Cleveland Cavaliers general manager Koby Altman played perhaps the team's best defense of the past year during Thursday's press conference, stopping any and all questions pertaining to Isaiah Thomas' injured hip.
Thomas and former Boston Celtics teammates Jae Crowder and Ante Zizic were officially introduced as Cavaliers, but the focus was on the two-time All-Star point guard's still unknown return date.
While Altman refused to put a timetable on Thomas' recovery, head coach Tyronn Lue did say the team would be without its new star guard to begin the season. This leaves the Cavs with Derrick Rose, Jose Calderon and Kay Felder as the team's only official floor generals.
Without Thomas to start the season (and possibly as late as March, per speculation from ESPN.com's Tom Haberstroh), do the Cavs have enough to get by? Or should they be looking to add yet another point guard to the roster?
Thomas and former Cavs guard Kyrie Irving are similar players. Both score in high volumes from multiple areas of the court. Both live for the big moment. Both also won't be starting the season in Cleveland's backcourt.
If and when Thomas takes the court this year, replacing Irving's 25.2 points per game last season shouldn't be a problem. Until that time, the Cavs will have to shuffle their cards.
The obvious pressure will fall on LeBron James, who was eighth in the league in 2016-17 with 26.4 points a night. While it's not in his nature to put up 20 shots a game (he hasn't done so since 2009-10), James may have to carry the extra scoring burden.
Kevin Love should finally get the touches he deserves after slowly climbing to 19.0 points per game last year. When sharing the court with Irving this past season, Love averaged 20.5 points on 42.0 percent shooting per 36 minutes of play. When Irving sat, Love's stats shot up to 27.4 points on 45.1 percent from the field, per NBA.com. Expect a bigger jump from Love, rather than James, while Thomas recovers.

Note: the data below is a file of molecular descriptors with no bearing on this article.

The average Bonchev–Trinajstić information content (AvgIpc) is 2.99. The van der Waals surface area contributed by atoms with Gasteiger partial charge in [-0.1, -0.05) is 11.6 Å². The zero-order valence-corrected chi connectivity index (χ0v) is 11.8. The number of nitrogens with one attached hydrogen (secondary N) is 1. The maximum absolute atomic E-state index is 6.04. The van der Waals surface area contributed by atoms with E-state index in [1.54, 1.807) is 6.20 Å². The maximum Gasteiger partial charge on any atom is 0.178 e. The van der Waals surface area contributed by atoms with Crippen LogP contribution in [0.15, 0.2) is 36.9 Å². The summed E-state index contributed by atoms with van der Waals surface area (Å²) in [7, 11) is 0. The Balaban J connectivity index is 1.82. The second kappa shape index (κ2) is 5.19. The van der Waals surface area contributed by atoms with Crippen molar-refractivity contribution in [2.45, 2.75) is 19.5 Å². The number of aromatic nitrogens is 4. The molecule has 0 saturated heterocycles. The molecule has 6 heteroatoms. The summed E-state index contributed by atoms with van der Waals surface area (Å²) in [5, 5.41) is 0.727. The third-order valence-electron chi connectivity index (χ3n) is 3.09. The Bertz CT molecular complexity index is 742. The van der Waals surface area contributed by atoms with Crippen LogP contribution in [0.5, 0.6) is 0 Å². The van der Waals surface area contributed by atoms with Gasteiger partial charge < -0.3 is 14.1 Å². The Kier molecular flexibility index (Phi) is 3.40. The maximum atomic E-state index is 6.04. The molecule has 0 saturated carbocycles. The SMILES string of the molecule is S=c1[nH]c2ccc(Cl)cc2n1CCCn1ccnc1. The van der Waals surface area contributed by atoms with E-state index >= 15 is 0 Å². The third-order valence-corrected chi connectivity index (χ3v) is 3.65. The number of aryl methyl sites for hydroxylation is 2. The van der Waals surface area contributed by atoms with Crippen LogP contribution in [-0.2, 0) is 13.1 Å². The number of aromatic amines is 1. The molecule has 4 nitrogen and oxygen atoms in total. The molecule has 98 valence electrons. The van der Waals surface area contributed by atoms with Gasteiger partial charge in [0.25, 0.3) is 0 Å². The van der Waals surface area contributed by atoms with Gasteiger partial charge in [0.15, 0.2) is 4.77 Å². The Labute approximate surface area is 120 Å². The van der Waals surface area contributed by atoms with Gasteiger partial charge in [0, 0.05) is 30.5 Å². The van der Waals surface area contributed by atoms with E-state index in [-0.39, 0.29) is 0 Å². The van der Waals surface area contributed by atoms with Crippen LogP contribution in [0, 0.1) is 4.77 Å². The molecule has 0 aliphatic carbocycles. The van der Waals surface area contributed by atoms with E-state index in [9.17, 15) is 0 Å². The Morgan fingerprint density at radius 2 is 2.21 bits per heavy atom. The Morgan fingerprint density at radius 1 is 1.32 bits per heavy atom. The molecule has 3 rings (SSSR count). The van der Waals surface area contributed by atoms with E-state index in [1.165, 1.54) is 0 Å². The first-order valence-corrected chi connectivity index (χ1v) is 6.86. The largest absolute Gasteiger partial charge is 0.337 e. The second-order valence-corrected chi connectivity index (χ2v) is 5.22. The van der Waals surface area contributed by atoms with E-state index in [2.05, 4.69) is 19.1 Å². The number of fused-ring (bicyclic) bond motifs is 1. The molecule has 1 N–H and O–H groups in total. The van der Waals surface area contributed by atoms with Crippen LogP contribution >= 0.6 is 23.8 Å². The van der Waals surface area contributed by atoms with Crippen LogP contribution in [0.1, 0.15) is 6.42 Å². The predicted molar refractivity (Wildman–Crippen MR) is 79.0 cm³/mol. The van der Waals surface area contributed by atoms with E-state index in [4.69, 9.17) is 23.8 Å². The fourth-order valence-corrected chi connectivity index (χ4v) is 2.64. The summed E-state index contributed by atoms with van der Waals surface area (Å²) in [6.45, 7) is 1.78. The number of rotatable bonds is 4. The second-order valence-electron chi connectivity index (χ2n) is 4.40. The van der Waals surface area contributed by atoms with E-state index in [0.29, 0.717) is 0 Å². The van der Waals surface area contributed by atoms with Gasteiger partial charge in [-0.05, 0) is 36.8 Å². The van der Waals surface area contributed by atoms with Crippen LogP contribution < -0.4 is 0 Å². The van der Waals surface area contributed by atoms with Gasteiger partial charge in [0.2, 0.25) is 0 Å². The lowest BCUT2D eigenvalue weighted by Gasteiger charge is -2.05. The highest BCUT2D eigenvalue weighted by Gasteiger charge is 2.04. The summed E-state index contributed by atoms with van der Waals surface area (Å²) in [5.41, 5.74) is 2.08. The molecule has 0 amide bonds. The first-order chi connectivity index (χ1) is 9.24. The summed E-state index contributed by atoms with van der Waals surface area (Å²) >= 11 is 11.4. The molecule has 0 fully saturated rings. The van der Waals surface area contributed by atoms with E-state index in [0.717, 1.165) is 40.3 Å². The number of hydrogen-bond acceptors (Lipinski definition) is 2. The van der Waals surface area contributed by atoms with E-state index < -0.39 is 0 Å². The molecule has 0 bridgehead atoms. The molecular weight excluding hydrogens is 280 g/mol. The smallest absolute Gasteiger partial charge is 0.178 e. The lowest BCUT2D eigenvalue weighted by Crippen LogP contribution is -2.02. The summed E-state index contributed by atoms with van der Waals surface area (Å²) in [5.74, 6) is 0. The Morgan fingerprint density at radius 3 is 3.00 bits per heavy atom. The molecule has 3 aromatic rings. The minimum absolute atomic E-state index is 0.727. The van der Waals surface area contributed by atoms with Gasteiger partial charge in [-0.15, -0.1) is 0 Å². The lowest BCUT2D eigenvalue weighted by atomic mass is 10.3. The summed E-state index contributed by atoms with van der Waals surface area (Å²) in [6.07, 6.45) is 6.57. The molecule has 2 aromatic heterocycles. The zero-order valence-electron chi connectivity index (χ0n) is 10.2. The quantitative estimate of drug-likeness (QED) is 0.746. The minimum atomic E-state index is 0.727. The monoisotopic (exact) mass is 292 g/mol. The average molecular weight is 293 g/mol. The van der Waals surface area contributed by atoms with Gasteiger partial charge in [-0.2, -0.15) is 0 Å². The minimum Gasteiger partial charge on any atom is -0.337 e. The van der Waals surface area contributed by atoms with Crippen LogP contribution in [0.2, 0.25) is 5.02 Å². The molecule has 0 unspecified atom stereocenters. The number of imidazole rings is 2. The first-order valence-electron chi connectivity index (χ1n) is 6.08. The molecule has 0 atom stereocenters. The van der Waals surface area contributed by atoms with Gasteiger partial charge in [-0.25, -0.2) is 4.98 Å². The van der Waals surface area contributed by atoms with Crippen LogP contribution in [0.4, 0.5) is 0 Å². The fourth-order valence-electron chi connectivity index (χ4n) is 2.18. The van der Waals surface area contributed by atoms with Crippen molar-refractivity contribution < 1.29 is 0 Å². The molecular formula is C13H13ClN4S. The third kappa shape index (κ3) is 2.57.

The rest of the offense vacated by Irving/Thomas will be assigned to Rose, who's recovering from a torn meniscus in his left knee from early April. There's been no report that he won't be ready to start training camp on September 26, and he will almost certainly be Lue's starter to begin the season.
Can Rose, Calderon Carry the Load?
Rose is good enough to keep the Cavs afloat. In 2015-16, with Irving missing the first 24 games while recovering from a knee injury suffered in the NBA Finals, Cleveland went 17-7 with Mo Williams as the starting point guard.
There appears to be a plan for Thomas' absence. Rose will be the starter. Calderon will get some run as the backup. As for Felder, a second-year guard? Neither Altman nor Lue made a single mention of him in Thursday's press conference. That's telling.
The drop-off from Thomas to Rose is one for concern. As ball-dominant as Irving and Thomas are, both are capable of squaring up and knocking down catch-and-shoot three-pointers. They provide some off-ball threat to opposing defenses, something Rose hasn't shown.
As Rob Mahoney of SI.com writes:
"When Rose doesn't have the ball in his hands, he loses most everything that makes him an effective basketball player. Instead, he waits. Rose never had much of a nose for cutting, nor has he expressed much interest in improving. Rarely will you see Rose setting a screen that hasn't been called for explicitly by a set play; that kind of action just isn't a part of his improvisational game. So Rose stands idle at the three-point line, utterly without purpose until some incoming pass awakens him again."